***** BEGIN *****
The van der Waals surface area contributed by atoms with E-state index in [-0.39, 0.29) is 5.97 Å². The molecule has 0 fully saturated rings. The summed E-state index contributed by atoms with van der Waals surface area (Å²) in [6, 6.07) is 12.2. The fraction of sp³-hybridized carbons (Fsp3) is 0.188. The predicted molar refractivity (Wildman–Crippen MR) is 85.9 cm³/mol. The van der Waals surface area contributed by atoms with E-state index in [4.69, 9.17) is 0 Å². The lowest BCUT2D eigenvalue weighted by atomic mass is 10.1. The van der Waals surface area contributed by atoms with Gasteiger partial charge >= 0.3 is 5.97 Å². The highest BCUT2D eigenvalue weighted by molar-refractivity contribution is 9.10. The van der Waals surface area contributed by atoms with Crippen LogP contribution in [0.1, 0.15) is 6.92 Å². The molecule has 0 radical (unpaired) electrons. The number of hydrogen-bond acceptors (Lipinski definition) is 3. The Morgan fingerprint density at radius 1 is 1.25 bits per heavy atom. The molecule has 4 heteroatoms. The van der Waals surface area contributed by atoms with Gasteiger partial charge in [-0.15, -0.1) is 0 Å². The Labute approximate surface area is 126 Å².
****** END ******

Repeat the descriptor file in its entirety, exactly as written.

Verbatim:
The van der Waals surface area contributed by atoms with E-state index in [-0.39, 0.29) is 5.97 Å². The molecule has 0 fully saturated rings. The summed E-state index contributed by atoms with van der Waals surface area (Å²) in [6, 6.07) is 12.2. The fraction of sp³-hybridized carbons (Fsp3) is 0.188. The predicted molar refractivity (Wildman–Crippen MR) is 85.9 cm³/mol. The van der Waals surface area contributed by atoms with E-state index in [4.69, 9.17) is 0 Å². The lowest BCUT2D eigenvalue weighted by atomic mass is 10.1. The van der Waals surface area contributed by atoms with Gasteiger partial charge >= 0.3 is 5.97 Å². The highest BCUT2D eigenvalue weighted by molar-refractivity contribution is 9.10. The van der Waals surface area contributed by atoms with Crippen LogP contribution in [0.1, 0.15) is 6.92 Å². The molecule has 0 radical (unpaired) electrons. The number of hydrogen-bond acceptors (Lipinski definition) is 3. The Morgan fingerprint density at radius 1 is 1.25 bits per heavy atom. The molecule has 4 heteroatoms. The van der Waals surface area contributed by atoms with Gasteiger partial charge in [-0.15, -0.1) is 0 Å². The Labute approximate surface area is 126 Å².